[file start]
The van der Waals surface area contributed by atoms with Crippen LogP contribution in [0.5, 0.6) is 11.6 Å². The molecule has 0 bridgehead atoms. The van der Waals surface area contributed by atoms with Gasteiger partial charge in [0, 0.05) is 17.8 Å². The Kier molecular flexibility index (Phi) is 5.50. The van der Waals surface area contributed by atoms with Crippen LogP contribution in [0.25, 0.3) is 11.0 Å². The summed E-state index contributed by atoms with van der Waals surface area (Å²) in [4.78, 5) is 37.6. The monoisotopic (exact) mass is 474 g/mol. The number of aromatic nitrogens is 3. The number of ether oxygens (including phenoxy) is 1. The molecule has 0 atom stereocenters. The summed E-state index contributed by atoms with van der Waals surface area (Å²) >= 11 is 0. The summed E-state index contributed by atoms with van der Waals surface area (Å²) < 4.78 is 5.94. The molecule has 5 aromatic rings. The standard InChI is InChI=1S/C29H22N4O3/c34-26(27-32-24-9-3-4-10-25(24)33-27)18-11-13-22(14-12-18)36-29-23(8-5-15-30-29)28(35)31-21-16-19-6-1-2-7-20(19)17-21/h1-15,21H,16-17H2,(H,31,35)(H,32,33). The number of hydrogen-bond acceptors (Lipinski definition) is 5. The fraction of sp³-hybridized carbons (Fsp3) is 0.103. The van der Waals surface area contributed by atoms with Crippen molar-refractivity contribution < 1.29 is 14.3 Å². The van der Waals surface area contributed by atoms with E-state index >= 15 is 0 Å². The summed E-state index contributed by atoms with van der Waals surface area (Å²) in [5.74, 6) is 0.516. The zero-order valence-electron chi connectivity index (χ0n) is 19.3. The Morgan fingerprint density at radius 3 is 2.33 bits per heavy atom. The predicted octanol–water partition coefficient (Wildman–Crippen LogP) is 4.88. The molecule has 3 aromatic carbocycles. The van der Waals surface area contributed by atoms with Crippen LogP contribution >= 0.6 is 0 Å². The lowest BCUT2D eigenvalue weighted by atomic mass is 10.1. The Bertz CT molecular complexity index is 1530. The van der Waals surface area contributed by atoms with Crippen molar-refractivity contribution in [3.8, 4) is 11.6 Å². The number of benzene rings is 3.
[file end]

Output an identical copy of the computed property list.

The van der Waals surface area contributed by atoms with Crippen LogP contribution in [0.5, 0.6) is 11.6 Å². The molecule has 0 bridgehead atoms. The van der Waals surface area contributed by atoms with Gasteiger partial charge in [0, 0.05) is 17.8 Å². The Kier molecular flexibility index (Phi) is 5.50. The van der Waals surface area contributed by atoms with Crippen LogP contribution in [0.25, 0.3) is 11.0 Å². The summed E-state index contributed by atoms with van der Waals surface area (Å²) in [4.78, 5) is 37.6. The monoisotopic (exact) mass is 474 g/mol. The number of aromatic nitrogens is 3. The number of ether oxygens (including phenoxy) is 1. The molecule has 0 atom stereocenters. The summed E-state index contributed by atoms with van der Waals surface area (Å²) >= 11 is 0. The summed E-state index contributed by atoms with van der Waals surface area (Å²) < 4.78 is 5.94. The molecule has 5 aromatic rings. The standard InChI is InChI=1S/C29H22N4O3/c34-26(27-32-24-9-3-4-10-25(24)33-27)18-11-13-22(14-12-18)36-29-23(8-5-15-30-29)28(35)31-21-16-19-6-1-2-7-20(19)17-21/h1-15,21H,16-17H2,(H,31,35)(H,32,33). The number of hydrogen-bond acceptors (Lipinski definition) is 5. The fraction of sp³-hybridized carbons (Fsp3) is 0.103. The van der Waals surface area contributed by atoms with Crippen molar-refractivity contribution < 1.29 is 14.3 Å². The van der Waals surface area contributed by atoms with E-state index >= 15 is 0 Å². The summed E-state index contributed by atoms with van der Waals surface area (Å²) in [5.74, 6) is 0.516. The zero-order valence-electron chi connectivity index (χ0n) is 19.3. The Morgan fingerprint density at radius 3 is 2.33 bits per heavy atom. The predicted octanol–water partition coefficient (Wildman–Crippen LogP) is 4.88. The molecule has 3 aromatic carbocycles. The van der Waals surface area contributed by atoms with Crippen LogP contribution >= 0.6 is 0 Å². The lowest BCUT2D eigenvalue weighted by atomic mass is 10.1. The Bertz CT molecular complexity index is 1530. The van der Waals surface area contributed by atoms with Crippen molar-refractivity contribution in [3.8, 4) is 11.6 Å². The number of benzene rings is 3.